New interview with Jean-Michel Jarre via Strumenti Musicali .net - 02/03/2022
Jean-Michel Jarre: a journey through the sounds of the Amazon forest
Amazônia is the title of the latest work by Jean-Michel Jarre, the soundtrack of the extraordinary photographic exhibition of the same name by the Brazilian Sebastião Salgado, this time dedicated to nature and to the communities that live in that strip of Brazilian land that occupies the southern part of the Amazonia.
The Amazônia exhibition, set up last April at the Philharmonie De Paris museum and arriving in Italy in October, is made up of over 200 works created by Salgado in six years of stay in those areas. These impressive photos inspired the musical composition that Jean-Michel Jarre recorded for Sony Music on CD, vinyl and in a special binaural version, which immerses the listener in the sound universe of the forest, in a mix of concrete and electronic music at rhythmically pressing strokes, between the cries of animals, the songs of birds and the roar of waters that flow or that descend from the sky in copious downpours. A composition rich in atmospheres, far removed from the stereotypes of ambient electronic music or world music usually used to comment on ethnographic representations.
PC How did this collaboration for Amazônia start and how much did you know about Salgado's work?
Jean-Michel JarreI have always been a great admirer of Salgado's works. The of it are always very hard and crude displays. I remember his wonderful Gold mine exhibit and his spectacular Genesis project of images on the origins of our planet. When I was called by the Philharmonie De Paris, where the premiere of Amazônia was set up simultaneously with San Paolo in Brazil (before moving to Rome, London, Tokyo and New York) I was immediately intrigued by the proposal to make the soundtrack, because it is always very stimulating to compose music for a photo exhibition, as it is a challenge full of traps. You can fall into the trap of composing ambient music as if you were in a Spa or creating word music in an ethnomusicological key, which I don't like or, again, compose something too distant from the contents of the photos ... not to mention the problem of where to place the audio diffusion system within the exhibition path. On the other hand, it was also interesting to celebrate a place like the Amazon at a time when people have little interest in ecological problems because they are so obsessed with the pandemic.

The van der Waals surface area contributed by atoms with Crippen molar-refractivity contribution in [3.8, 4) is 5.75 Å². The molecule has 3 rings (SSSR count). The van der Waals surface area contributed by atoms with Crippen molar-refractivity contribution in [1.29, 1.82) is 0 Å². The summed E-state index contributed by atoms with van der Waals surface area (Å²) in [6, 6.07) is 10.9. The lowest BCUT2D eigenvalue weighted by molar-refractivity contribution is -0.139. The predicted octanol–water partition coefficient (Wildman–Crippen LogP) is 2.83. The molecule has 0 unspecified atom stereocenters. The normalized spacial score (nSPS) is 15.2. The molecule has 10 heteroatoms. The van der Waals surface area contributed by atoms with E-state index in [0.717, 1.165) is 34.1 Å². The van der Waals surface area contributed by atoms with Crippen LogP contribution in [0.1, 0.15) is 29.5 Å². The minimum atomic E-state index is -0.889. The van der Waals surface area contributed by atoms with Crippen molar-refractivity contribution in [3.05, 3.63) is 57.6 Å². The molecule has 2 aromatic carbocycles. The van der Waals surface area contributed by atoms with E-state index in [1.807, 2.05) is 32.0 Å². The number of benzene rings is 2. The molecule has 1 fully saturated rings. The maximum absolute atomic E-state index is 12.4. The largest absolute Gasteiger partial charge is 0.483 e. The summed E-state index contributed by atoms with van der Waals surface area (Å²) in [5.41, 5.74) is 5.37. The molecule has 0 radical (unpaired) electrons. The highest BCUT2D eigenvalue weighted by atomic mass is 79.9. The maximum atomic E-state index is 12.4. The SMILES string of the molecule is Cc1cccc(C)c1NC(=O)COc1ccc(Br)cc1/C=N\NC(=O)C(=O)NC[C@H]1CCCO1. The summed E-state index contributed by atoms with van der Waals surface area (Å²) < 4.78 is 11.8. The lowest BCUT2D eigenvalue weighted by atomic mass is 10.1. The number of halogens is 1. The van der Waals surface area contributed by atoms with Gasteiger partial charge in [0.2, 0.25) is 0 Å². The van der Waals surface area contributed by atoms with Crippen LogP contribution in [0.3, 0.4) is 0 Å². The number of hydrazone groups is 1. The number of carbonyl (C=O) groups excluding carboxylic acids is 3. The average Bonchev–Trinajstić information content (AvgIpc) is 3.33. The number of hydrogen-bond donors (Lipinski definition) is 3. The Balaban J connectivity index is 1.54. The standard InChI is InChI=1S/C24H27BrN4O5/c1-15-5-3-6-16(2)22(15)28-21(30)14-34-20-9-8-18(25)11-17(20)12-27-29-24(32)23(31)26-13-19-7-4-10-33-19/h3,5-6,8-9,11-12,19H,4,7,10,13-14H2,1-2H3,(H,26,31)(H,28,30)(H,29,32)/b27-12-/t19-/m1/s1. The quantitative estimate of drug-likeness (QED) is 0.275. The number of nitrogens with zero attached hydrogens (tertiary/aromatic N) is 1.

PC It is interesting that this work of yours is somehow equidistant from all genres of electronic music. He understands them all and the elements of concrete music act as a binder.
JMJ For me this is a very special project for the kind of approach I had in composing it. It is an electronic music composition that takes into consideration the fact that the forest is a very noisy place full of ambient sounds that have nothing to do with each other. It's a kind of messy orchestra in which every element, the chirping of birds, the sound of rain, the songs of men and women, are completely separate from each other, but at the end of the day all these sounds make up the great harmony of the forest. It was a very interesting challenge to explore ....
PC You have divided the composition into nine parts, but I would like to know which scenarios each of them refers to, because I found it difficult to understand ...
JMJ You're right and I understand how you feel, because these nine parts are actually one composition. It's all the fault of the fucking streaming platform we have to undergo today. My friends at Sony Music, whom I love and whom I thank, have asked me to divide the composition into shorter parts because otherwise it would have been technically impossible to load it. Today the platform decides how our music should be ... I actually officially communicate to you and your readers that they can forget about the 9 parts!
PC There are a lot of distorted and saturated sounds in the composition with very loud ambient sounds. The electronic parts move from one side of the soundstage to the other as if to represent civilized man walking within a primitive natural environment.
JMJ This description of yours is very interesting. I would start from the aspect that concerns the distortion. I have always been interested in the fact that in nature there are a lot of sounds that are distorted for us only because it is the limit of our ear that identifies them as such. Sometimes the sound of birds is so violent that it seems distorted to our ear, but certainly not to that of the birds themselves. And anyway, I also really like to mistreat the typical new age or world music approach by creating tensions and "incidents" that create different dynamic levels.